Monday, August 12, 2013

Book Review: The Girl in the Gatehouse

Publisher: Bethany House
Genre: Fiction; Historical Romance; 1800s Era; Christian Fiction
Number of Pages: 391

     Mariah Aubrey has left the only home she ever knew, now takes her haunting secret with her, and Miss Dixon as her only companion. When Captain Bryant comes to lease the estate where the gatehouse she lives in resides, fear begins to eat away at her once more. Fear of being found out as a female author, writing being her only means of making a living. Fear of her past being discovered. Fear of losing the only home she now has. Fear that she will never be allowed a chance at love again.

Star Rating:

      3.5 stars (I liked it pretty well.)

Content Rating:

     PG (recommended to 13&up)

My Opinions:
     What I liked/loved - Don't get me wrong, this book was great. There was a good bit of mystery and questions that needed answered to pull you along through its pages. Julie Klassen also happens to be one of my favorite authors, having read four of her books that are this sort of fiction.

The regency era (historical fiction, really) with some romance mixed in is one of my favorite genres. Her two books The Apothecary's Daughter and The Silent Governess are on my favorite books' list.

The relationship between Mariah and Captian Bryant is not anything to worry about. Thankfully there are some sweet, charismatic moments for those romantics at heart. What historical romance would be complete without them?

There is just something about when a relationship unfolds slowly, and I get to have  those times when I hold my breath or sigh happily.

     What I didn't like/hated - However, this book did fall a bit short of my hopeful expectations. I knew some other reviewers had found it to be a bit slow and not one of her best works, but I tried to maintain a bright outlook as I read it. This book took me forever to finish though, and it was not until about halfway through that it finally started to really grab my attention.

I found it too easy to set it aside, and took a break or two to finish/read other books in between finishing this one (something I usually try to avoid). The conclusion was satisfying, and I did not regret spending my time on it, but I have to agree that this was not her best work- though still a good one. Maybe because it was confined to such a small area (no traveling really), it did not give my mind enough places to wander.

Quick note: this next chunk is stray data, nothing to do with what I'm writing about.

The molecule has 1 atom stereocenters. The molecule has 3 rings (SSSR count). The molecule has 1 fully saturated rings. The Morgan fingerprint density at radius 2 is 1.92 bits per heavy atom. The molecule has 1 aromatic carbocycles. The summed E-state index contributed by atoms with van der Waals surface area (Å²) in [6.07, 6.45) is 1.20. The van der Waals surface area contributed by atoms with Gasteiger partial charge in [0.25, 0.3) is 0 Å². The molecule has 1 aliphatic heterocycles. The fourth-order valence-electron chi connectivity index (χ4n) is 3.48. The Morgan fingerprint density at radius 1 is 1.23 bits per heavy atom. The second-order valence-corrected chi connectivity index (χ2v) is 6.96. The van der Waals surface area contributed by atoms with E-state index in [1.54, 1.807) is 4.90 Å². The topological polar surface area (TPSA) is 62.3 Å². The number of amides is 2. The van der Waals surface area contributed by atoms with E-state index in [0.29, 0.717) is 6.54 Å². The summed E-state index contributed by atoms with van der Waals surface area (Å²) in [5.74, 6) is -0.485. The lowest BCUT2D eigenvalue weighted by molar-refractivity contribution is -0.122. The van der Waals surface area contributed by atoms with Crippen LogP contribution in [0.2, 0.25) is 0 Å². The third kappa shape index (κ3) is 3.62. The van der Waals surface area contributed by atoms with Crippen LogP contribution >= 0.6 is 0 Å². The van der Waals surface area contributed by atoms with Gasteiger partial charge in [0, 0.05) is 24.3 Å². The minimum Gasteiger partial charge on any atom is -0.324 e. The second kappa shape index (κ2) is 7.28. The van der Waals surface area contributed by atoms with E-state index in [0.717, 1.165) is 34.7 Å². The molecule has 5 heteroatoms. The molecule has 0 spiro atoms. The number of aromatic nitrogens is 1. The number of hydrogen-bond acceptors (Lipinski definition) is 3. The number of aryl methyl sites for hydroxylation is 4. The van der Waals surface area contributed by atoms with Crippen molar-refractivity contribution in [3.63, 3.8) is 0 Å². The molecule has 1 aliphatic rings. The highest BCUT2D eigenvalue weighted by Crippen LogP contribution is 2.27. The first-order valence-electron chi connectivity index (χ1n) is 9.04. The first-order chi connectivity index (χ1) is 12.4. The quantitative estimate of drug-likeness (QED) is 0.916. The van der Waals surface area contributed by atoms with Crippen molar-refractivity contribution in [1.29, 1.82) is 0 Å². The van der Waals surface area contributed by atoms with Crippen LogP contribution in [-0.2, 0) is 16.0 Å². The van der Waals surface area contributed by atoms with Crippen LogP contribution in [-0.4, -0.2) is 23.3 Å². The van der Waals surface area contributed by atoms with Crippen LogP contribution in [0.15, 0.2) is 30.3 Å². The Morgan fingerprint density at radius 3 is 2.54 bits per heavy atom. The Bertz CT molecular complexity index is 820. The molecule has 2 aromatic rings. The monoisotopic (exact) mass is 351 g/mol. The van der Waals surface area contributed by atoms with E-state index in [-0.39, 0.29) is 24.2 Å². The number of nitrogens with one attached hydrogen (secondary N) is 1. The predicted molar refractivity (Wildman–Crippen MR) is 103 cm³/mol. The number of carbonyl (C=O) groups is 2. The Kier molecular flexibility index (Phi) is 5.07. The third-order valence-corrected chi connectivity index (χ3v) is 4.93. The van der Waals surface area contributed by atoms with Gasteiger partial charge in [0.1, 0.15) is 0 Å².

This book is still worth reading, especially if you love historical romances with a bit more story to them... or if you would like to see what life for a female writer in the 1800s might be like... or if you love Jane Austen's book Persuasion. Sadly, it won't be going on my "favorite books' list" though. 

Content (For Those Who Wonder):
     Language - None.

     Sensuality - Some. There are some kissing scenes, and talk about a shady past (a girl was taken advantage of when she was younger as well as Mariah's fall, is made clear, but there aren't any disturbing or inappropriate details). There are a few "sensual" moments in referencing to Mariah's past, her feelings towards a man, and when a man embarrasses her in front of a small party. Though nothing is really inappropriate, and is suitable for most ages.

     Violence - Hardly any, Captain Bryant suffers from nightmares and guilt from his time at war, and we also hear the story of another captain's experiences. Nothing very gruesome or gory though.

     Other - No other content to note or worry about. But I will mention this is a Christian book, so mention of God, faith, etc. do make some appearances for any of those wondering. 

Check out this book on:  Amazon or Barnes&Noble!!

Have you read this book? Any related books? What were your thoughts?
I'd like to know! I am always open for new reading suggestions as well.

Disclaimer: All opinions are my own. I purchased this book myself. This review was not paid for or endorsed by anyone.


  1. Nice review :) I'd have to agree, while this was a sweet book I found it a little lacking and books like The Tutor's Daughter and The Silent Governess are much more interesting and (perhaps) a little better written.